The Price of Misfortune
Rights and Wrongs in Indebted America
The Price of Misfortune
Rights and Wrongs in Indebted America
What can be taken from someone who has borrowed money and cannot repay? What do the victims of misfortune owe to their lenders, and what can they keep for themselves? The answers to those questions, immensely important for debtors, creditors, and society at large, have changed over time. The Price of Misfortune examines the cause of debtors’ rights in the modern United States and the struggles of reformers who fought to establish financial freedoms in law.
Daniel Platt shows how, in the wake of the Civil War, a range of advocates drew potent analogies between slavery, imprisonment for debt, and the experiences of wage garnishment and property foreclosure. He traces the ways those analogies were used to campaign for bold new protections for debtors, keeping them secure in their labor, property, and personhood. Yet, as Platt demonstrates, those reforms tended to assume as their ideal borrower someone who was white, propertied, and male. In subsequent decades, the emancipatory promise of debtors’ rights would be tested as women, wage earners, and African Americans seized on their language to challenge other structural inequalities: the dependency of marriage, the exploitation of industrial capitalism, and the oppression of Jim Crow. By reconstructing these forgotten developments—and recovering the experiences of indebted farmwives, sharecroppers, and wage workers—The Price of Misfortune narrates a new history of inequality, coercion, and law amid the early financialization of American capitalism.
224 pages | 5 halftones | 6 x 9
History: American History, History of Ideas
"A detailed account of debtor rights in the 'Age of Capital.' Platt brilliantly weaves together legal, political, social and economic history into a truly interdisciplinary narrative of how some Americans in the red received legal protection from their creditors--while others did not. At a time when debt forgiveness has gone from theory to practice, this book is more important than ever."
Eli Cook, author of The Pricing of Progress
Daniel Platt has written a remarkably rich, meticulous, and illuminating book about debt in the United States. Platt's wide-ranging study employs the techniques of intellectual, legal, labor, and cultural history to explore the transformation of debt in the period from the Civil War to the New Deal. In addition to offering a refreshingly original narrative of the history of the Gilded Age and Progressive era, this book offers a learned meditation on how conceptions about debt shaped the very meaning of slavery, citizenship, and freedom. With attention to the bottom up and the top down, The Price of Misfortune highlights how debt structured the lives of freedpeople, women, and workers, alongside the history of capitalists and politicians reconsidered and remade the politics and economics of debt in modern America."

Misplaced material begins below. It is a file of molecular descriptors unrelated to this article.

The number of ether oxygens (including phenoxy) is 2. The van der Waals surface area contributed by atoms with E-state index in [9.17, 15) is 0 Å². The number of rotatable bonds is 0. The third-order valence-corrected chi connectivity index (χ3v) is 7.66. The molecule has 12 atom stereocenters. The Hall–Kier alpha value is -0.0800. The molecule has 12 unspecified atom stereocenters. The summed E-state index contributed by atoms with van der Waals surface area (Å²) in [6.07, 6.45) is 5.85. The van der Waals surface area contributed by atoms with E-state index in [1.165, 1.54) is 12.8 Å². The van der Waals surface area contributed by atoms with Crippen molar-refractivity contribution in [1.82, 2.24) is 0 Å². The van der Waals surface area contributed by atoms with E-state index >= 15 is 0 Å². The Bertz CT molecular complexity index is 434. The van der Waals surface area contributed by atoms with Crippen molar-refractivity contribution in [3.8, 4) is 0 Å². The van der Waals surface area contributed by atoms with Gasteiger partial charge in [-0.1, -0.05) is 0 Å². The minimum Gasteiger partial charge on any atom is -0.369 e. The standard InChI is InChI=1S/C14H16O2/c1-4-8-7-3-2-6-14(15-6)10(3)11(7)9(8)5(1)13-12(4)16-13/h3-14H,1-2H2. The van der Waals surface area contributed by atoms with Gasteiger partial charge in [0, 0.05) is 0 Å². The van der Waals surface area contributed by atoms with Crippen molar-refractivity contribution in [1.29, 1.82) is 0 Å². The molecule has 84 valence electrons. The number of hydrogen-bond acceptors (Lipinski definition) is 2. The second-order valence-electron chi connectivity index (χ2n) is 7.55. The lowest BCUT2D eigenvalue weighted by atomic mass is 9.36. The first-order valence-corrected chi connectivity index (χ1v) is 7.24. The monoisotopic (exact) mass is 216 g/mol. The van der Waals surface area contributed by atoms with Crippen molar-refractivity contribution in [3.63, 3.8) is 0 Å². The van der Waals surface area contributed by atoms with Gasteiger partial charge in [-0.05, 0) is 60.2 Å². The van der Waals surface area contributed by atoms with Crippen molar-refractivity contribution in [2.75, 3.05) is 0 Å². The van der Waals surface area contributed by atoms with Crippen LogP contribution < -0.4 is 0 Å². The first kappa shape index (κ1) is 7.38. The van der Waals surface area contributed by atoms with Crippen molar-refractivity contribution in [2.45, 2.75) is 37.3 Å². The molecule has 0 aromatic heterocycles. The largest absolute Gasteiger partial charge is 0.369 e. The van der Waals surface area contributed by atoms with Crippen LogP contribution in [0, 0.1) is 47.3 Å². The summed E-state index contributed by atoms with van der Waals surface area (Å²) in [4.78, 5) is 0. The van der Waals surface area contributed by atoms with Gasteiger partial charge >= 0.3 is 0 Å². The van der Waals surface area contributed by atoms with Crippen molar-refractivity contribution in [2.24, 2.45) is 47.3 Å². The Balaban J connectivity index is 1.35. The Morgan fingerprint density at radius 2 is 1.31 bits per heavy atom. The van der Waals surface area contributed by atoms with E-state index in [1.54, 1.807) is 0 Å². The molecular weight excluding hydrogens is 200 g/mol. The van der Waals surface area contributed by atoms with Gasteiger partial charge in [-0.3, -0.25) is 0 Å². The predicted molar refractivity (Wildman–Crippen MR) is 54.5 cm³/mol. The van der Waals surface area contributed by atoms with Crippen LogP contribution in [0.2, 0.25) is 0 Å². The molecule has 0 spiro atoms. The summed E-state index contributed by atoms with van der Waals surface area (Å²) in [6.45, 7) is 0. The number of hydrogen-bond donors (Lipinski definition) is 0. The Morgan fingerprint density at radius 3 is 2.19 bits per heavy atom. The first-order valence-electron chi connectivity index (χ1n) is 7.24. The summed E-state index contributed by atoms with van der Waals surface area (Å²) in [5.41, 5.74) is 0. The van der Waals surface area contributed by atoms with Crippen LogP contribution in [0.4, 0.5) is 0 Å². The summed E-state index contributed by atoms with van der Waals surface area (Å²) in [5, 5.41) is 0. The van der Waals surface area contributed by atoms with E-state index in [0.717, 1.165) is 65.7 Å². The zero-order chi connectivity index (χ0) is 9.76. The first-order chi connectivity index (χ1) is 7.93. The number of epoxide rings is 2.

Lawrence B. Glickman, Cornell University
"The Price of Misfortune combines distinctive historical imagination, analytical power, and extensive, penetrating research. In exploring the dilemmas posed by poverty in the American democratic polity, Daniel Platt sheds new light on inequality, coercion, dependence, and differences of race and gender as he traces how notions of moral and dangerous debtors became pervasive amid the development of capitalism and state formation. This is a terrific book; standing at the intersection of legal, cultural, and economic history, it will surely become a leading contribution to all of these fields."
Amy Dru Stanley, University of Chicago
Table of Contents
2. The Debtor’s Wife
3. Accounting for Freedom
4. The Wages of Credit
5. A New Deal for Debt
On October 30, 1871, Judge George G. Barnard, justice of the New York Supreme Court, ordered an investigation of the conditions at the Ludlow Street Jail in Manhattan’s Lower East Side. At least thirty-seven men were there imprisoned—some for days, others for months—for failing to pay their debts. One had neglected to pay alimony. Another had defaulted on a court judgment. The rest had been interned because of the failure to pay back ordinary cash loans taken to fund business risks or to meet the expenses of living. “Technically, these [men] are within the grasp of the law,” the New York Times reported. Their lenders had sworn to a magistrate that they were planning to flee the city, empowering officials to issue a warrant for their arrest. Yet “according to the spirit of our code they are . . . illegally restrained of their liberty.” Their true fault lay in having suffered the twofold misfortune of failing in the market and owing money to parties eager to punish them to the fullest extent of the law. Judge Barnard’s interest in the issue stemmed from the reputed state of the jail, where many inmates were said to endure “filthy quarters, bad food, harsh treatment, and close restraint.” For the Times, however, the injustice was the practice of imprisonment for debt itself. Inmates interviewed by the newspaper attested to their misery. They explained that their failings owed to bad luck and not to reckless borrowing or want of industry. Misfortune joined to legal restraint now resulted in the twin tragedies of being unable to work and unable to provide for their families. “But for the malice of enemies who put me here . . . I could and would have been doing well now,” one assured. Another maintained that when his credit had been good, he had been capable of earning thousands of dollars each year. For a third, the loss had been felt most at home. His wife had been forced to pawn everything, “even the family Bible, and had it not been for the kind offices of the City Mission she and the little ones would have starved.”[i]